Where in the US is solar installed?

New data shows that Californians' penchant for photovoltaics has them leading in pipeline capacity by a factor of five, while Nevada's love of large-scale plants has it sitting comfortably second.

The US solar photovoltaic project pipeline continues to be dominated by California. This state alone accounts for 48 per cent of total megawatt capacity and 30 per cent of total number of projects.

The next closest states, in terms of capacity, are Nevada, North Carolina, and Arizona, each of which is being driven primarily by large-scale ground-mount project developments. The exact nature of these ground-mount systems can vary dramatically, with the majority of pipeline capacity in Nevada composed of projects greater than 100MW; while in North Carolina and Arizona the majority of pipeline capacity is being driven by projects in the 5-30MW range.

Figure 1: Top 8 states by megawatt project pipeline capacity

Top 8 States by Megawatt Project Pipeline Capacity

Source: NPD Solarbuzz United States Deal Tracker, August 2014

In terms of total number of projects, New Jersey and Massachusetts rank much higher compared to total capacity rankings. This is a result of these markets being driven by smaller-scale roof-mount systems, which makes the number of projects more plentiful but the overall installed capacity smaller. It would take 75 systems in Massachusetts to match just one project in Nevada when comparing average system sizes in the pipeline.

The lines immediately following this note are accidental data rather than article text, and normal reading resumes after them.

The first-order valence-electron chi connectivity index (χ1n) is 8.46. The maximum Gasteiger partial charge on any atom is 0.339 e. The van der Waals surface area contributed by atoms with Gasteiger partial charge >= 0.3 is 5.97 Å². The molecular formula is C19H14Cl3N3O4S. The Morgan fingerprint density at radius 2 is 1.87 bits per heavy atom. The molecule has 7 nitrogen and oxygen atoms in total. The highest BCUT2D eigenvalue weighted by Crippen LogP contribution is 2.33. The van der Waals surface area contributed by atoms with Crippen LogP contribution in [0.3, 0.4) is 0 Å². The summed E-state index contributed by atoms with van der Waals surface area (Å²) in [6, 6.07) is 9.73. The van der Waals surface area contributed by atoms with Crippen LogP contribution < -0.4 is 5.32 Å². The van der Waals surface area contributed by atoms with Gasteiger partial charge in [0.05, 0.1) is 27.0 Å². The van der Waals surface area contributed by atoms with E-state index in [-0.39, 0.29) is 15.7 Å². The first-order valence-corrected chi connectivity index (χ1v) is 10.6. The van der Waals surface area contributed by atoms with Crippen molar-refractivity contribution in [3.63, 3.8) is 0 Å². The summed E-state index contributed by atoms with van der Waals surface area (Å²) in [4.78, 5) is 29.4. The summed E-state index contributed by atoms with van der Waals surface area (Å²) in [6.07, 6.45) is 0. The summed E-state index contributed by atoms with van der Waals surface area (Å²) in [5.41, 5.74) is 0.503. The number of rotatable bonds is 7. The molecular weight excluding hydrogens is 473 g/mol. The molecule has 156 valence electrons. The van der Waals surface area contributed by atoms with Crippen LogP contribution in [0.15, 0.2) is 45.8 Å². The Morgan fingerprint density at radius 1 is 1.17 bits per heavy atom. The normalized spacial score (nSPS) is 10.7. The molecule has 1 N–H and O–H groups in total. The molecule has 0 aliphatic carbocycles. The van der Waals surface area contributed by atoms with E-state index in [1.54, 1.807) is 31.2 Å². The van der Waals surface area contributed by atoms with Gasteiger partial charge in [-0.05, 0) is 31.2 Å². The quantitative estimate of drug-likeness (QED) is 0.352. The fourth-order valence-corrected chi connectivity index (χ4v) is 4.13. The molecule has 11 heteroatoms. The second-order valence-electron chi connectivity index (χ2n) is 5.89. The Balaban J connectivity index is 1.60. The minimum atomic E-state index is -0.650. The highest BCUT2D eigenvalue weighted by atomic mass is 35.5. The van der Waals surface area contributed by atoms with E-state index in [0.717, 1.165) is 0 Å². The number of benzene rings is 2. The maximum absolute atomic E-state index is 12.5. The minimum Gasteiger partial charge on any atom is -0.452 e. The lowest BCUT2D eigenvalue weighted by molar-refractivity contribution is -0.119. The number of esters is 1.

Figure 2: Top 8 states by number of pipeline projects

Top 8 States by Number of Pipeline Projects

Source: NPD Solarbuzz United States Deal Tracker, August 2014

While very different from other top global markets, the downstream diversity in the US is one of its strengths; as it allows different customer and application segments opportunities to grow in a variety of regions within the greater US market. When discussing the US market, a common phrase is ‘there is no US market; there are 50 state-level markets with a layer of federal policy on top’.

This type of diversified market may lead to lower short-term growth rates as compared to other global markets, but has provided steady demand growth on a solid base of inter and intra-state policies. When the increasingly competitive nature of PV in the US market is examined on a state-by-state level, it is clear that even taken separately, some US states are driving the same amount of demand, or more, as whole countries on the global level. Understanding the US market at a federal, local, and project pipeline level is crucial for companies, both upstream and downstream, that wish to enter the market or expand their activities in the US.

Originally published by Solarbuzz. Reproduced with permission. 

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